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Fall

[fawl] /fɔl/
noun
1.
Albert Bacon, 1861–1944, U.S. politician: senator 1912–21; secretary of the Interior 1921–23; convicted in Teapot Dome scandal.
Dictionary.com Unabridged
Based on the Random House Dictionary, © Random House, Inc. 2014.
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British Dictionary definitions for a. fall

fall

/fɔːl/
verb (mainly intransitive) falls, falling, fell (fɛl), fallen (ˈfɔːlən)
1.
to descend by the force of gravity from a higher to a lower place
2.
to drop suddenly from an erect position
3.
to collapse to the ground, esp in pieces
4.
to become less or lower in number, quality, etc prices fell in the summer
5.
to become lower in pitch
6.
to extend downwards her hair fell to her waist
7.
to be badly wounded or killed
8.
to slope in a downward direction
9.
(Christianity) to yield to temptation or sin
10.
to diminish in status, estimation, etc
11.
to yield to attack the city fell under the assault
12.
to lose power the government fell after the riots
13.
to pass into or take on a specified condition to fall asleep, fall in love
14.
to adopt a despondent expression her face fell
15.
to be averted her gaze fell
16.
to come by chance or presumption suspicion fell on the butler
17.
to occur; take place night fell, Easter falls early this year
18.
(of payments) to be due
19.
to be directed to a specific point
20.
foll by back, behind, etc. to move in a specified direction
21.
to occur at a specified place the accent falls on the last syllable
22.
(foll by to) to return (to); be inherited (by) the estate falls to the eldest son
23.
often foll by into, under, etc. to be classified or included the subject falls into two main areas
24.
to issue forth a curse fell from her lips
25.
(of animals, esp lambs) to be born
26.
(Brit, dialect) to become pregnant
27.
(transitive) (Austral & NZ, dialect) to fell (trees)
28.
(cricket) (of a batsman's wicket) to be taken by the bowling side the sixth wicket fell for 96
29.
(archaic) to begin to do fall a-doing, fall to doing
30.
fall flat, to fail to achieve a desired effect
31.
fall foul of
  1. to come into conflict with
  2. (nautical) to come into collision with
32.
fall short
  1. to prove inadequate
  2. (often foll by of) to fail to reach or measure up to (a standard)
noun
33.
an act or instance of falling
34.
something that falls a fall of snow
35.
(mainly US) autumn
36.
the distance that something falls a hundred-foot fall
37.
a sudden drop from an upright position
38.
(often pl)
  1. a waterfall or cataract
  2. (capital when part of a name) Niagara Falls
39.
a downward slope or decline
40.
a decrease in value, number, etc
41.
a decline in status or importance
42.
a moral lapse or failing
43.
a capture or overthrow the fall of the city
44.
a long false hairpiece; switch
45.
a piece of loosely hanging material, such as a veil on a hat
46.
(machinery, nautical) the end of a tackle to which power is applied to hoist it
47.
(nautical) one of the lines of a davit for holding, lowering, or raising a boat
48.
(wrestling) Also called pinfall. a scoring move, pinning both shoulders of one's opponent to the floor for a specified period
49.
(hunting)
  1. another word for deadfall
  2. (as modifier) a fall trap
50.
  1. the birth of an animal
  2. the animals produced at a single birth
51.
(slang, mainly US) take the fall, to be blamed, punished, or imprisoned
Word Origin
Old English feallan; related to Old Norse falla, Old Saxon, Old High German fallan to fall; see fell²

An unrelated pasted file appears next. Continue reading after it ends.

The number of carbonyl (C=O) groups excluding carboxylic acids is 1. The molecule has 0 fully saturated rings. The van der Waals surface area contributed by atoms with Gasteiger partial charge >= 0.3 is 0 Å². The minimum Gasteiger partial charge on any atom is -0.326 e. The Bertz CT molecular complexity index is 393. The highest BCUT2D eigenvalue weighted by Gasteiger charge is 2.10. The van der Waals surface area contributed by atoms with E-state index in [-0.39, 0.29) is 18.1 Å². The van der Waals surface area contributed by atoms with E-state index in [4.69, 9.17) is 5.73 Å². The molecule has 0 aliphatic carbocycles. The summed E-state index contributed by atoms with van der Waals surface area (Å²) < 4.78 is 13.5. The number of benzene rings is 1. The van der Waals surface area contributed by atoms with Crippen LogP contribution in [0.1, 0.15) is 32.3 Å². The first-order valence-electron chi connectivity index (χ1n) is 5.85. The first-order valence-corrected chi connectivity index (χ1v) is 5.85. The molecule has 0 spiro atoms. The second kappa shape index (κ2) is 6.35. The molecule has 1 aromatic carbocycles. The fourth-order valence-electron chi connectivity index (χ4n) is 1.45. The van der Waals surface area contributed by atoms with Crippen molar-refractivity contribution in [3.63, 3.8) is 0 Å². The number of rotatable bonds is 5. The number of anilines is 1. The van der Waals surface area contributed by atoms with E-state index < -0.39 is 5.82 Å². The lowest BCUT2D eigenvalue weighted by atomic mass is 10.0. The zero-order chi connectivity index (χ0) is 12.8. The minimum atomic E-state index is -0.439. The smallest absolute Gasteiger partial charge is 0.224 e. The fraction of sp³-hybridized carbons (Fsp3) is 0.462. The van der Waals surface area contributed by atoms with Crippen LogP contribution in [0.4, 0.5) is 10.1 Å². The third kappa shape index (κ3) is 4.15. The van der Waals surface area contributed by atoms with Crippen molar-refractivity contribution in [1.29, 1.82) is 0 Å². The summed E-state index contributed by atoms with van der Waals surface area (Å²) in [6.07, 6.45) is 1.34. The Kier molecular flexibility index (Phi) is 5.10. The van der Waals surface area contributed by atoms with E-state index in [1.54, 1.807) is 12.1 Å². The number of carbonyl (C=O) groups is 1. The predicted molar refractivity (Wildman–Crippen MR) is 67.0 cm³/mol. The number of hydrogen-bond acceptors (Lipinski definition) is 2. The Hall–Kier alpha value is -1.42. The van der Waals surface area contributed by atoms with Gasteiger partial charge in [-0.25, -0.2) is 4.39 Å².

Fall

/fɔːl/
noun
1.
(theol) the Fall, Adam's sin of disobedience and the state of innate sinfulness ensuing from this for himself and all mankind See also original sin
Collins English Dictionary - Complete & Unabridged 2012 Digital Edition
© William Collins Sons & Co. Ltd. 1979, 1986 © HarperCollins
Publishers 1998, 2000, 2003, 2005, 2006, 2007, 2009, 2012
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Word Origin and History for a. fall

fall

v.

Old English feallan (class VII strong verb; past tense feoll, past participle feallen) "to fall; fail, decay, die," from Proto-Germanic *fallanan (cf. Old Frisian falla, Old Saxon fallan, Dutch vallen, Old Norse falla, Old High German fallan, German fallen), from PIE root *pol- "to fall" (cf. Armenian p'ul "downfall," Lithuanian puola "to fall," Old Prussian aupallai "finds," literally "falls upon").

Most of the figurative senses had developed in Middle English. Meaning "to be reduced" (as temperature) is from 1650s. To fall in love is attested from 1520s; to fall asleep is late 14c. Fall through "come to naught" is from 1781. To fall for something is from 1903.

n.

c.1200, "a falling;" see fall (n.). Old English noun form, fealle, meant "snare, trap." Sense of "autumn" (now only in U.S.) is 1660s, short for fall of the leaf (1540s). That of "cascade, waterfall" is from 1570s. Wrestling sense is from 1550s. Of a city under siege, etc., 1580s. Fall guy is from 1906.

Online Etymology Dictionary, © 2010 Douglas Harper
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Slang definitions & phrases for a. fall

fall

noun

: This your first fall, ain't it?/ Another fall meant a life sentence (1893+)

verb
  1. To be arrested; be imprisoned; drop: When you have bad luck and you fall, New York is the best place/ the best thief in the city till he fell (1879+ Underworld)
  2. o become enamored; become a lover: Once Abelard saw her he fell (1906+)
Related Terms

pratfall, the roof falls in, take a fall, take the rap


The Dictionary of American Slang, Fourth Edition by Barbara Ann Kipfer, PhD. and Robert L. Chapman, Ph.D.
Copyright (C) 2007 by HarperCollins Publishers.
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Idioms and Phrases with a. fall
The American Heritage® Idioms Dictionary
Copyright © 2002, 2001, 1995 by Houghton Mifflin Company. Published by Houghton Mifflin Company.
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